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Nowadays consumers understand synthetic diamonds as cheap and fake, but that may change into natural diamonds become more expansive. Olya Linde, lead author of the 2014 Bain & Company global diamond industry report, said there is no indication that consumer preferences will change anytime soon, but a lot depends on the marketing push from lab-grown producers. “Diamonds are not bread,” she said. “We don’t need it to survive. We need it to feel good. Do people buy diamonds because they represent something natural for eternity or just because it sparkles?” In any case, people always want to acquire a real thing not just fake and cheap. Now we are going to introduce you some interesting ways to differentiate between lab-grown and natural diamonds.
- Lab-grown diamonds have laser inscriptions. The company Pure Grown Diamonds makes minuscule laser inscriptions reading “Lab Grown” on their diamonds so people can tell them apart.
- Fake diamond type is very rare. The diamonds grown using the new technique, refined by IIa Technologies in Singapore, are type IIa. There are fewer than 2 percent of natural diamonds that are type IIa. They have almost no impurities from elements like nitrogen, rendering most of them “colorless.” Many lab-grown diamonds using old techniques were yellow because they had too much nitrogen, making them unappealing for most jewelry.
- Lab-grown diamonds formed differently. While natural diamonds form under intense heat and pressure under the earth’s surface, synthetic diamonds are evidently grown in a lab. “At correct conditions, correct temperature, the crystal growth actually starts and the diamond just starts growing,” said physicist and IIa technique inventor Devi Shanker Misra. These differences display distinctive growth patterns that you can notice with a machine.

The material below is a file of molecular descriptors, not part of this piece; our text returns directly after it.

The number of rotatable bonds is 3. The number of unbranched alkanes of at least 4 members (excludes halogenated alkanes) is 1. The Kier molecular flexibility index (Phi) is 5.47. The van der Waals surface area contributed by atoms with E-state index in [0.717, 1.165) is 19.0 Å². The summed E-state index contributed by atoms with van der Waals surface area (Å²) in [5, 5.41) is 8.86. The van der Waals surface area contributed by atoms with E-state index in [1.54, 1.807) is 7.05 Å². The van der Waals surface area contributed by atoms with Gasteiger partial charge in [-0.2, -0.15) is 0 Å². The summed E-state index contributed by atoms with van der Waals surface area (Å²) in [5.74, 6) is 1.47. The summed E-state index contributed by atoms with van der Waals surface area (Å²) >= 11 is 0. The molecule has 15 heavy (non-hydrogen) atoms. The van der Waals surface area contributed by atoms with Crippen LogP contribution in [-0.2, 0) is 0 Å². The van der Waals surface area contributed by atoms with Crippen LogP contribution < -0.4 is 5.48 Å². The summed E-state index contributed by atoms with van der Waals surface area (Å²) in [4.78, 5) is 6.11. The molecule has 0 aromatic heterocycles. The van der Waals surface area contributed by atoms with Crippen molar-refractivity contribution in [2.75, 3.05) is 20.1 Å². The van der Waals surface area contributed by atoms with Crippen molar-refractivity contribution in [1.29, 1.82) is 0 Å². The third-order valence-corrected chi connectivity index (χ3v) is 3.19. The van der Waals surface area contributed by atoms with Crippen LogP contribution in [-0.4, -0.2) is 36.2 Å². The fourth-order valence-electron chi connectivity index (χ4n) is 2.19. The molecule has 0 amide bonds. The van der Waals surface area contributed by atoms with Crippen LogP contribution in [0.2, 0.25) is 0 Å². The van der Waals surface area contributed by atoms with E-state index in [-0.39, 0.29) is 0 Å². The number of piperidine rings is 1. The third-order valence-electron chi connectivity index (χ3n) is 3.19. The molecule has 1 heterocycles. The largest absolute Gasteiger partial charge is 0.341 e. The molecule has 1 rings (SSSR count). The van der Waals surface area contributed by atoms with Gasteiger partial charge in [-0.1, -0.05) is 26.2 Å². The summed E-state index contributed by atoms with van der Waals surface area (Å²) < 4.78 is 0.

- They have different surface fluorescence. According to Popular Science “The International Institute of Diamond Grading & Research offers several verification instruments that can tell the difference between lab-grown and natural diamonds in a matter of minutes or seconds. In the DiamondView machine, type IIa natural diamonds fluoresce blue while lab-grown ones using the CVD technique fluoresce orange. But the DiamondView costs up to $36,000. The D-Screen, a handheld device, is only about $500 and can tell you whether a stone is natural or could be lab-grown or lab-treated to make it colorless. You still have to test those stones in a lab to know for sure if it’s natural or not, though.”
Below you can watch the video! DiamondView machine. It is designed to examine any diamonds that have been referred by DiamondSure.
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